a sermon based on Luke 13:1-9
by Rev. Heather McCance
Not long ago, the Toronto Star ran
profiles of two Ontario Court judges. One of the judges gave, on average, the lightest of
sentences in the court system and the other gave, on average, dished out the toughest.
A few days later, several letters to the editor appeared criticizing the lenient judge.
She was responsible, the writers implied, for all the crimes committed by those who were
back in the world that much sooner because of her sentencing. While she had said that she
accepted responsibility, several letter-writers expressed their doubt that this would
bring any comfort to those who had been raped, beaten, mugged or killed by those convicts
out of prison sooner than the maximum penalty would have allowed.
I saw no letters criticizing the harsher judge.
"Let's tear out this fig tree," says the land owner. "It toxifies the
soil and makes it impossible for the grapes to grow. It uses up way more than its share of
water and soil nutrients. Its bark produces this latex substance that irritates the skin.
The only reason for its existence is to produce fruit, and it's not even doing that. Just
cut it down and throw it away. We can start over with something else."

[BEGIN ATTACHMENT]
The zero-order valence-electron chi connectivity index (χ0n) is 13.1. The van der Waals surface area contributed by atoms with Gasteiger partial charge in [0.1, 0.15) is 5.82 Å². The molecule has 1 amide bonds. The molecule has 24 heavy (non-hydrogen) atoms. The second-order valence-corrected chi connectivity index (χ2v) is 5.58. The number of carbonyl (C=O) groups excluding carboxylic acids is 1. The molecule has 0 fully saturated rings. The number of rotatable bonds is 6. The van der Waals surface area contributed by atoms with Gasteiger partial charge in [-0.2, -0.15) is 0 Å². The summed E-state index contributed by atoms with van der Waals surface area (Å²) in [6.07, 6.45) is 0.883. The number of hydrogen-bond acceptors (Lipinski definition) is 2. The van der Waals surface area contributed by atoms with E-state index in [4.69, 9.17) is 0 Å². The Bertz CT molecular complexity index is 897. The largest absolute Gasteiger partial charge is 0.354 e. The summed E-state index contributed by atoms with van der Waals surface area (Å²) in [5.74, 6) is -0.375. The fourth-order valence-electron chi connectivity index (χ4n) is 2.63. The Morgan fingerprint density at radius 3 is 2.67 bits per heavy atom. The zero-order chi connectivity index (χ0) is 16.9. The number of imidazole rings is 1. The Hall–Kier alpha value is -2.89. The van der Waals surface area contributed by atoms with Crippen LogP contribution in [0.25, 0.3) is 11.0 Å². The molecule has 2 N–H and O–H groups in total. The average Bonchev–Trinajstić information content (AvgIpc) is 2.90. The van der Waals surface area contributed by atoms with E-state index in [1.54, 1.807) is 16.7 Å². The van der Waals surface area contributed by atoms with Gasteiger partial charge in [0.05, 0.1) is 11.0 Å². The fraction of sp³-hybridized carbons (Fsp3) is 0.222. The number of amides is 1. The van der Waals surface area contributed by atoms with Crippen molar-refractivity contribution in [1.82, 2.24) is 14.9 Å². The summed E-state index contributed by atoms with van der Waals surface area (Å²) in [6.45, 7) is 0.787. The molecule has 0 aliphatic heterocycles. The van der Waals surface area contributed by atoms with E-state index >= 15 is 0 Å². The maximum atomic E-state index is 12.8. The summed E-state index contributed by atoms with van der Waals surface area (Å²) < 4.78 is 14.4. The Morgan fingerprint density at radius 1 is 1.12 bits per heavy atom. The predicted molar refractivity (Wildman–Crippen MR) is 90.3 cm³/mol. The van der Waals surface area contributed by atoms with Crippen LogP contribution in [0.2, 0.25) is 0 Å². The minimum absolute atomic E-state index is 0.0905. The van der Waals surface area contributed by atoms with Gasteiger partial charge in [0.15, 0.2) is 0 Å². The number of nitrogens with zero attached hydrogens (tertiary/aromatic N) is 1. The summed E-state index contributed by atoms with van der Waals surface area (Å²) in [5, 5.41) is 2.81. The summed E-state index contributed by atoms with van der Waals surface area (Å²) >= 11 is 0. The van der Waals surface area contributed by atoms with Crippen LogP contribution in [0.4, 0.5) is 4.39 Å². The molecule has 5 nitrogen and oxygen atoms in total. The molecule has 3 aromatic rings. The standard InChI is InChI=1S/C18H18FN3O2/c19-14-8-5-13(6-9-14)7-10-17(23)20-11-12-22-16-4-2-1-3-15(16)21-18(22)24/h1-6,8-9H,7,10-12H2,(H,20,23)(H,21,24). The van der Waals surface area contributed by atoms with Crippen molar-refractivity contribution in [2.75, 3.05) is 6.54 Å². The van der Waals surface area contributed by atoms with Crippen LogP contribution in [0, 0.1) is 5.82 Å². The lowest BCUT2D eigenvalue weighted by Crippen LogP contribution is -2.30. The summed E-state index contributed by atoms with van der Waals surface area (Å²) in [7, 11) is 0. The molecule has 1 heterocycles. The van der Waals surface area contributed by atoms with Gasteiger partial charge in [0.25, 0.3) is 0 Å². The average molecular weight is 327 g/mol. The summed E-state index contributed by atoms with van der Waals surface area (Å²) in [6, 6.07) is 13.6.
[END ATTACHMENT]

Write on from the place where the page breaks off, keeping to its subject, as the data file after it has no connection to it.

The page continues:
It seems like a logical argument to me. I'm not a gardener, and all I know about fig
trees comes not from gardening books but from Bible commentaries. But I suspect that I,
too, would want to get rid of a fruitless fruit tree.
But this is one of those times when it's probably a good thing that I'm not God.
Because there are days when I'm sick and tired of the stupid, horrible things we human
beings do to one another, days when I completely identify with the harsh punishment line
of thinking. There are definitely days when I can understand the great flood, the story of
God deciding to save only one human family and the animals of the earth in an ark, while
destroying the whole sinful lot of the rest of them with a forty-day flood. Pull it up,
chop it down, and start over with something else.
Yet it wasn't all that long before Noah's descendants went right back to the stupid,
hurtful ways of their predecessors. Sin and suffering returned to the world.
It might be blasphemous to suggest this, but perhaps God learned something from that
experience. God had tried the harsh punishment route, God wiped out nearly the whole
population of the planet in that flood, and yet virtually nothing changed. It would seem